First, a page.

# Fundamental theorem of linear programming

In mathematical optimization, the fundamental theorem of linear programming states, in a weak formulation, that the maxima and minima of a linear function over a convex polygonal region occur at the region's corners. Further, if an extreme value occurs at two corners, then it must also occur everywhere on the line segment between them.

## Statement

Consider the optimization problem

$\min c^T x \text{ subject to } x \in P$

Where $P = \{x \in \mathbb{R}^n : Ax \leq b\}$. If $P$ is a bounded polyhedron (and thus a polytope) and $x^\ast$ is an optimal solution to the problem, then $x^\ast$ is either an extreme point (vertex) of $P$, or lies on a face $F \subset P$ of optimal solutions.

## Proof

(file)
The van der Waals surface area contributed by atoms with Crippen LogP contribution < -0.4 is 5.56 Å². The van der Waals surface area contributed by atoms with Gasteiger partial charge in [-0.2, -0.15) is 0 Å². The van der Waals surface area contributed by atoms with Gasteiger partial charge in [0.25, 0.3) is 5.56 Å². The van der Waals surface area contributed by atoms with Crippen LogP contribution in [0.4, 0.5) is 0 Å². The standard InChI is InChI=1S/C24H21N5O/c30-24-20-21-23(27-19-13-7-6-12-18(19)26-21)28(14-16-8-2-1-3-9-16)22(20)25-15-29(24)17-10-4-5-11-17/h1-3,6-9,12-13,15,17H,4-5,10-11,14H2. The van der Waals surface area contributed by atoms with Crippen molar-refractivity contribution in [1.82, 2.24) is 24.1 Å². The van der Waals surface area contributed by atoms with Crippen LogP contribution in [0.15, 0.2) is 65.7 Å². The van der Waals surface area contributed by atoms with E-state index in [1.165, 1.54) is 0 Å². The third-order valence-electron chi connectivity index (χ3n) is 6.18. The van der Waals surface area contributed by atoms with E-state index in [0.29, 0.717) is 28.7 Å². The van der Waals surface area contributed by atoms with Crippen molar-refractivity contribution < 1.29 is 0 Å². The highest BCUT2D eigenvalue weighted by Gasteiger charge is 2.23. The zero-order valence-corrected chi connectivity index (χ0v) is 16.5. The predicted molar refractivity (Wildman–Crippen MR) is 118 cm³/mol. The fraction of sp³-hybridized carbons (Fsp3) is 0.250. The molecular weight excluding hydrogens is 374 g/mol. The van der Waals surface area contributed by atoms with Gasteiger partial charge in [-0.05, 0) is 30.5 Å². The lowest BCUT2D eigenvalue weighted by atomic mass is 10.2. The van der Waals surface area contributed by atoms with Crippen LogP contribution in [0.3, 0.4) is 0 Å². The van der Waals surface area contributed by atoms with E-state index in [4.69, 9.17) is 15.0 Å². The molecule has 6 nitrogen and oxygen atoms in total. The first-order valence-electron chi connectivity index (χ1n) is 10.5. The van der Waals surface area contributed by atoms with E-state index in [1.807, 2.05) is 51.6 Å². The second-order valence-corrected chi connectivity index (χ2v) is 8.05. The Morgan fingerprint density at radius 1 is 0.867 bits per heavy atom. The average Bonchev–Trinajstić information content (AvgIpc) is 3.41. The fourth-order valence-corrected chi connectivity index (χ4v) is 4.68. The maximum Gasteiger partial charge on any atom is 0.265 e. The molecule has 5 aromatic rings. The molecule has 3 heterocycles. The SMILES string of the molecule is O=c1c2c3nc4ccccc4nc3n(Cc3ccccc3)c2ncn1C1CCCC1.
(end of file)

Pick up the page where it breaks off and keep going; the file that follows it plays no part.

Suppose, for the sake of contradiction, that $x^\ast \in \mathrm{int}(P)$. Then there exists some $\epsilon > 0$ such that the ball of radius $\epsilon$ centered at $x^\ast$ is contained in $P$, that is $B_{\epsilon}(x^\ast) \subset P$. Therefore,

$x^\ast - \frac{\epsilon}{2} \frac{c}{||c||} \in P$ and
$c^T\left( x^\ast - \frac{\epsilon}{2} \frac{c}{||c||}\right) = c^T x^\ast - \frac{\epsilon}{2} \frac{c^T c}{||c||} = c^T x^\ast - \frac{\epsilon}{2} ||c|| < c^T x^\ast.$

Hence $x^\ast$ is not an optimal solution, a contradiction. Therefore, $x^\ast$ must live on the boundary of $P$. If $x^\ast$ is not a vertex itself, it must be the convex combination of vertices of $P$, say $x_1, ..., x_t$. Then $x^\ast = \sum_{i=1}^t \lambda_i x_i$ with $\lambda_i \geq 0$ and $\sum_{i=1}^t \lambda_i = 1$. Observe that

$0=c^{T}\left(\left(\sum_{i=1}^{t}\lambda_{i}x_{i}\right)-x^{\ast}\right)=c^{T}\left(\sum_{i=1}^{t}\lambda_{i}(x_{i}-x^{\ast})\right)=\sum_{i=1}^{t}\lambda_{i}(c^{T}x_{i}-c^{T}x^{\ast}).$

Since $x^{\ast}$ is an optimal solution, all terms in the sum are nonnegative. Since the sum is equal to zero, we must have that each individual term is equal to zero. Hence, $c^{T}x^{\ast}=c^{T}x_{i}$ for each $x_i$, so every $x_i$ is also optimal, and therefore all points on the face whose vertices are $x_1, ..., x_t$, are optimal solutions.